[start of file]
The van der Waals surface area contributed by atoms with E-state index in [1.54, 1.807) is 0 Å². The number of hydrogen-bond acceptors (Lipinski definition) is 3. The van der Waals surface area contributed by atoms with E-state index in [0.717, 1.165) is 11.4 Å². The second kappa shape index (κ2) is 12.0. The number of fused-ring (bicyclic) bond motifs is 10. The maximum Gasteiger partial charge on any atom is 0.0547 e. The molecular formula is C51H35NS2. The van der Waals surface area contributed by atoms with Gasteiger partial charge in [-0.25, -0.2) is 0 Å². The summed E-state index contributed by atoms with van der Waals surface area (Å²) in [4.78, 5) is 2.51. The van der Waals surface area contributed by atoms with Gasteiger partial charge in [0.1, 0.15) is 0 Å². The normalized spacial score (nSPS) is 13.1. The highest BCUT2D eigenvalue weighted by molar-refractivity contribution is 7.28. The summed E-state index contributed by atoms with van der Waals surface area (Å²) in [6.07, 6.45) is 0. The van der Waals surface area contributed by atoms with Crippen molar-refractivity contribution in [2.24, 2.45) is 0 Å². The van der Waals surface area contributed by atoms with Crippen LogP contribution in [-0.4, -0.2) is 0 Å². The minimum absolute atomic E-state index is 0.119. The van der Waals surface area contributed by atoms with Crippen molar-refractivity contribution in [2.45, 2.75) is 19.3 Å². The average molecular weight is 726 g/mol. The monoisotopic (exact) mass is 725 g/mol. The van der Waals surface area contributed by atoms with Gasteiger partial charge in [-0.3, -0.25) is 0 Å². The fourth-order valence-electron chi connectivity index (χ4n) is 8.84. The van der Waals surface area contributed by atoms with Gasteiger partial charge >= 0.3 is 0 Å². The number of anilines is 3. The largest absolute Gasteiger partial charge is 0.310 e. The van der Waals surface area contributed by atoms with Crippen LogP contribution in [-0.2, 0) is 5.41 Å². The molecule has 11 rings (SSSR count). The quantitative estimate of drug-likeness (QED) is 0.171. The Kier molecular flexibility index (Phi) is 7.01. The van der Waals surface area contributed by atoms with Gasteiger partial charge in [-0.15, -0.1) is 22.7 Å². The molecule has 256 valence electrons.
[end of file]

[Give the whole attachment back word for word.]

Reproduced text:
The van der Waals surface area contributed by atoms with E-state index in [1.54, 1.807) is 0 Å². The number of hydrogen-bond acceptors (Lipinski definition) is 3. The van der Waals surface area contributed by atoms with E-state index in [0.717, 1.165) is 11.4 Å². The second kappa shape index (κ2) is 12.0. The number of fused-ring (bicyclic) bond motifs is 10. The maximum Gasteiger partial charge on any atom is 0.0547 e. The molecular formula is C51H35NS2. The van der Waals surface area contributed by atoms with Gasteiger partial charge in [-0.25, -0.2) is 0 Å². The summed E-state index contributed by atoms with van der Waals surface area (Å²) in [4.78, 5) is 2.51. The van der Waals surface area contributed by atoms with Gasteiger partial charge in [0.1, 0.15) is 0 Å². The normalized spacial score (nSPS) is 13.1. The highest BCUT2D eigenvalue weighted by molar-refractivity contribution is 7.28. The summed E-state index contributed by atoms with van der Waals surface area (Å²) in [6.07, 6.45) is 0. The van der Waals surface area contributed by atoms with Crippen molar-refractivity contribution in [2.24, 2.45) is 0 Å². The van der Waals surface area contributed by atoms with Crippen LogP contribution in [-0.4, -0.2) is 0 Å². The minimum absolute atomic E-state index is 0.119. The van der Waals surface area contributed by atoms with Crippen molar-refractivity contribution in [2.45, 2.75) is 19.3 Å². The average molecular weight is 726 g/mol. The monoisotopic (exact) mass is 725 g/mol. The van der Waals surface area contributed by atoms with Gasteiger partial charge in [-0.3, -0.25) is 0 Å². The fourth-order valence-electron chi connectivity index (χ4n) is 8.84. The van der Waals surface area contributed by atoms with Gasteiger partial charge >= 0.3 is 0 Å². The number of anilines is 3. The largest absolute Gasteiger partial charge is 0.310 e. The van der Waals surface area contributed by atoms with Crippen LogP contribution in [-0.2, 0) is 5.41 Å². The molecule has 11 rings (SSSR count). The quantitative estimate of drug-likeness (QED) is 0.171. The Kier molecular flexibility index (Phi) is 7.01. The van der Waals surface area contributed by atoms with Gasteiger partial charge in [-0.15, -0.1) is 22.7 Å². The molecule has 256 valence electrons.